Friday, September 30, 2011

It's officially fall in the garden! Leaves are falling, asters are blooming, and I'm planning for next year. Somewhere in the middle of summer I fell behind on my gardening posts {as well as falling behind on wedding posts ~ we still have some great projects, recipes, and pictures to share!}

Here's the south side of the house in the peak of summer:: The July and August beds were full of bee-balm, blacked-eyed susans, coneflowers, butterfly weeds. And the grass was tinged with brown as it recovered from a dry spell. As the summer flowers faded, they've been replaced by fall beds full of sedum and asters::

It was nice to sit back and watch this garden grow, but now that I know what's growing where {for the most part}, I'm feeling a bit more confident in my plans for next year. For example, the fall beds are not looking as sharp as they should, due mainly to a lack of maintenance early in the summer ~ I should have been pinching back the asters and sedum to encourage more stocky growth. By not pinching back, we've produced quite a few leggy ladies::

Planning aside, there's still plenty of work to be done right now, and my focus has turned to leaves! As my favorite garden guru, Mike McGrath, knows this year's leaves provide the raw material for next year's mulch. Why mulch? Mulching your beds with leaves adds organic matter that will help to retain water throughout the growing season, unfortunately, because the leaves are mostly carbon, leaf mulch won't add many nutrients to your soil, so compost or manure fertilizers should be used too.

To create the mulch, you want to shred this year's leaves and add a bit of nitrogen so that they begin to decompose. If you were to add the whole leaves to your beds, they would take a long time to break down and create a soggy mess that would smother tender spring plants.

So here's what you need:
~ leaves
~ nitrogen, if you mow your grass before you rake your leaves, the grass clippings will provide plenty of nitrogen. If you don't have any grass, you can buy a nitrogen compost supplement
~ a leaf blower/mulcher {the day we bought a leaf blower we officially embraced suburban life}. When you put your leaf blower on reverse it vacuums and shreds your leaves!!
~ a storage space with plenty of airflow for your shredded leaves.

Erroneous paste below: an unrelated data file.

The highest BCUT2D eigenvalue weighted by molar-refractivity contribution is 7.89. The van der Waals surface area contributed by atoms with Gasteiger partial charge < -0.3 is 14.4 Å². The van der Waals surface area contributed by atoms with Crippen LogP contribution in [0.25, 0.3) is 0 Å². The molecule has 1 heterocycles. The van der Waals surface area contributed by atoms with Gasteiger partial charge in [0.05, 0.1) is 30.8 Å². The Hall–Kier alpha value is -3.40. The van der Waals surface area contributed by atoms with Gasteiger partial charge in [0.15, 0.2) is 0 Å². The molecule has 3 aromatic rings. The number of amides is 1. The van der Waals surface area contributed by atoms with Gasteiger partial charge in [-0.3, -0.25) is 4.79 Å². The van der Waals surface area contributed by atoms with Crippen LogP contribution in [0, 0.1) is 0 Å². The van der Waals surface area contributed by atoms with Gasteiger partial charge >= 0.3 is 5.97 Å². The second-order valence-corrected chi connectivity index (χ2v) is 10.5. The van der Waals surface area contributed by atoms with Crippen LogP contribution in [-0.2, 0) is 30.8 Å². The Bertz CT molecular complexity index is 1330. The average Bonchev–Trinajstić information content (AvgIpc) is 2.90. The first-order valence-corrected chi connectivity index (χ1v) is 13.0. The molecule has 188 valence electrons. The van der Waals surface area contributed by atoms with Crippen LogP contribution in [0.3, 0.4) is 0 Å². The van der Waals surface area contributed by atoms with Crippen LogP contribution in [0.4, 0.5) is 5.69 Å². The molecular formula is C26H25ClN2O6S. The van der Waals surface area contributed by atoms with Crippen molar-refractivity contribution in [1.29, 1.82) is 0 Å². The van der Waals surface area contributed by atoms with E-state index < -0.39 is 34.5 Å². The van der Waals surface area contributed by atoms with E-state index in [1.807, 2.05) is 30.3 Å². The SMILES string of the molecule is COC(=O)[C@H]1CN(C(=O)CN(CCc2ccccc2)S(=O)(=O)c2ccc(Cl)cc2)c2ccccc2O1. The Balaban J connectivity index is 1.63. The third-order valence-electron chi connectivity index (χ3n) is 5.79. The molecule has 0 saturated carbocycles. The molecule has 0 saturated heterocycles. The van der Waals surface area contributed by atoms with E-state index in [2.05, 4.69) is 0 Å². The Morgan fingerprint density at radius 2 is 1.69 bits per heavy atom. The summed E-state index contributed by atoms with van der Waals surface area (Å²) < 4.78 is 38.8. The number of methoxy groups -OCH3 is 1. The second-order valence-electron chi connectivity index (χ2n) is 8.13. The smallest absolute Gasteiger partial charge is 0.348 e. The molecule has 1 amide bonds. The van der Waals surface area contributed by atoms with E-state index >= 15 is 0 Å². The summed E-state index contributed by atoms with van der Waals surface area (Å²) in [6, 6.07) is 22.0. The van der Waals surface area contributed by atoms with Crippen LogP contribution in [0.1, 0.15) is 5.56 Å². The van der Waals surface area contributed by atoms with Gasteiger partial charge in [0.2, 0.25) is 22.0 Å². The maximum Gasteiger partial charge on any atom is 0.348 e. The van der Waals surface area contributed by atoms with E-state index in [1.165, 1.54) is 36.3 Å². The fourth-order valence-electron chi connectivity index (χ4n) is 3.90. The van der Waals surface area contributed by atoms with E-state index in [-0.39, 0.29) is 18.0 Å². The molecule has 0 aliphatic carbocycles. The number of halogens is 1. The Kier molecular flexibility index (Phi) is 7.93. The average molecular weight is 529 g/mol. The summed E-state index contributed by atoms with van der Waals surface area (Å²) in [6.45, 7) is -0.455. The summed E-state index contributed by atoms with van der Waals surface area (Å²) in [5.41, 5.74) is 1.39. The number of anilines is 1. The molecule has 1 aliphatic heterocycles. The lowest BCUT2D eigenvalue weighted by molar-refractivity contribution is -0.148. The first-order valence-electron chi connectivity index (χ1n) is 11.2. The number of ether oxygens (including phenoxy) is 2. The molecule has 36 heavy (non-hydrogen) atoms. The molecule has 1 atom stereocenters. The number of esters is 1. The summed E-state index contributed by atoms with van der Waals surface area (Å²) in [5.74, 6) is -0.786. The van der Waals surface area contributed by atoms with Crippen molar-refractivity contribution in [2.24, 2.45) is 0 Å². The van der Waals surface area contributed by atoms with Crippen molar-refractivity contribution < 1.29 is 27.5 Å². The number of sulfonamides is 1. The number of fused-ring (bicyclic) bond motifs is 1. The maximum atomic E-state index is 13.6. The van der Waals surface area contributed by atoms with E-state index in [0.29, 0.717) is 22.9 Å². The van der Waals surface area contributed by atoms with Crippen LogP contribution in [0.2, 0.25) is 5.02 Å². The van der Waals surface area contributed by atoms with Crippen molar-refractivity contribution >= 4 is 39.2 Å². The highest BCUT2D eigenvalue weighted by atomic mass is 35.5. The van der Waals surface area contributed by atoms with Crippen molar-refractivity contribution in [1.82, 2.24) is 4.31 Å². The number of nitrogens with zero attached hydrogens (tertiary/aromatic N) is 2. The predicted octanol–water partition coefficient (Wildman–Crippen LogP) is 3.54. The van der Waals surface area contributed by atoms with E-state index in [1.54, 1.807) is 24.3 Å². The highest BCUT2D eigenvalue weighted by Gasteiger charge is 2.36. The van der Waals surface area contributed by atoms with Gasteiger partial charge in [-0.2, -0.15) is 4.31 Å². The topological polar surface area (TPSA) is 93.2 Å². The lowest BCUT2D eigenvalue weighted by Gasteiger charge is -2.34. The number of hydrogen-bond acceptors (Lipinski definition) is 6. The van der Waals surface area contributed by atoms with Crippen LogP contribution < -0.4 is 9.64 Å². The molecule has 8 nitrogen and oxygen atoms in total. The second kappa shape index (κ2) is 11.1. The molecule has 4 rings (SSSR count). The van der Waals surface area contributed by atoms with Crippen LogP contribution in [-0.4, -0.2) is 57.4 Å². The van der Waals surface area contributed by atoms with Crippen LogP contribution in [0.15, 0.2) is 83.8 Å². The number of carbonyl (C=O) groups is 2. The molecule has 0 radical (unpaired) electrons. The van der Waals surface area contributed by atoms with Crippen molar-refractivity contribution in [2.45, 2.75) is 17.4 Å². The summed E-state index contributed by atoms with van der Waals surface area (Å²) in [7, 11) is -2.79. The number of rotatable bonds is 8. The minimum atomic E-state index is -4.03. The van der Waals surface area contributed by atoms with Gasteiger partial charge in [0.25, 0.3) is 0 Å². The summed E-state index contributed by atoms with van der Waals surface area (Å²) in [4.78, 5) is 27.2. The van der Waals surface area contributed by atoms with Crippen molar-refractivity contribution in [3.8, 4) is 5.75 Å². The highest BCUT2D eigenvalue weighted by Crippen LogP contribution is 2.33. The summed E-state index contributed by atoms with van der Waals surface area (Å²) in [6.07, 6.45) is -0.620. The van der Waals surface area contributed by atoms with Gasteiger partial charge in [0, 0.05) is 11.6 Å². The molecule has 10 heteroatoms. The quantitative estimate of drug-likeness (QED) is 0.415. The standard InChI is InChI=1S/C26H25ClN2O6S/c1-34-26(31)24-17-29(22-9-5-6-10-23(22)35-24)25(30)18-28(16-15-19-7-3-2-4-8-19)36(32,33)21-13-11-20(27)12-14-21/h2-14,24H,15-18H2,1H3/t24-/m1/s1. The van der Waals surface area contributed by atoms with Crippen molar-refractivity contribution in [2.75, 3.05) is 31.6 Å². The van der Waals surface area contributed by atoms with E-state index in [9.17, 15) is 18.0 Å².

Creating the bin is super easy with a bit of chicken wire and zip ties::

I wanted to create a simple bin that was about three feet tall with a three foot diameter. This requires a three by ten foot piece of chicken wire, and lucky for us, that exact size is sold in many hardware stores. Shown here with our 200+ pack of zip ties, because we love us some zip ties:: To create the bin, unroll and flatten your wire, then attach the two short sides with a few zip ties. If it's a bit wobbly when you stand it up and/or if you live in a particularly windy area, you can secure it with a few tent stakes or fence posts {sold right next to the wire in our hardware store}. I skipped the posts and used some branches that were pruned from our trees.

In our little yard, I found a nice hidden space for my bin in our "woodland corner" {the little area filled with spruces, ferns, and other shade-loving plants}.
It's so perfectly hidden, yet still very accessible.

Once your bin is built, shred your leaves and grass, and fill the bin! You'll want to keep your leaves moist, and turn it every once in a while throughout the winter, and by spring you should have some nice, dark brown mulch. Now that the mulch pile is built, it's time to start thinking about a compost pile, but the two should not be combined ~ the one winter season of leaf decay for your mulch pile is not enough time to turn kitchen scraps into compost, particularly if you continue to add fresh material to the pile. So two piles are needed, and you can always add leaves from the mulch pile to the compost.

Monday, September 26, 2011

First ~ I'm glad you liked the hat {despite my ho-hum picture of it!}. I'm working on a second one and writing up the pattern details now.
Second ~ remember this song from Motopony, you can get the album on sale at Amazon for $5 until Sept 30! just an fyi.

And now for a moment of zen... It's been fun to watch the flowers morph into their respective reproductive unit.seeds, pods, and berries! oh my.

{butterfly weed, related to milkweed and loved by monarchs}

{poppy family, big and small}


{the yet-to-be-identified}

Friday, September 23, 2011

Happy Fall!

With this rainy weather it's shaping up to be a good weekend to cozy up with some knitting.

How about a hat?

This is the hat I made last weekend using the Icelandic wool from the PA Fiber Festival. What do you think?

I love the little star design and am working on a second version right now. The design was created by incorporating my hat decreases into a basic chevron stitch {such as this one here}. If you're interested, I can write up some detailed instructions after I finish the second hat!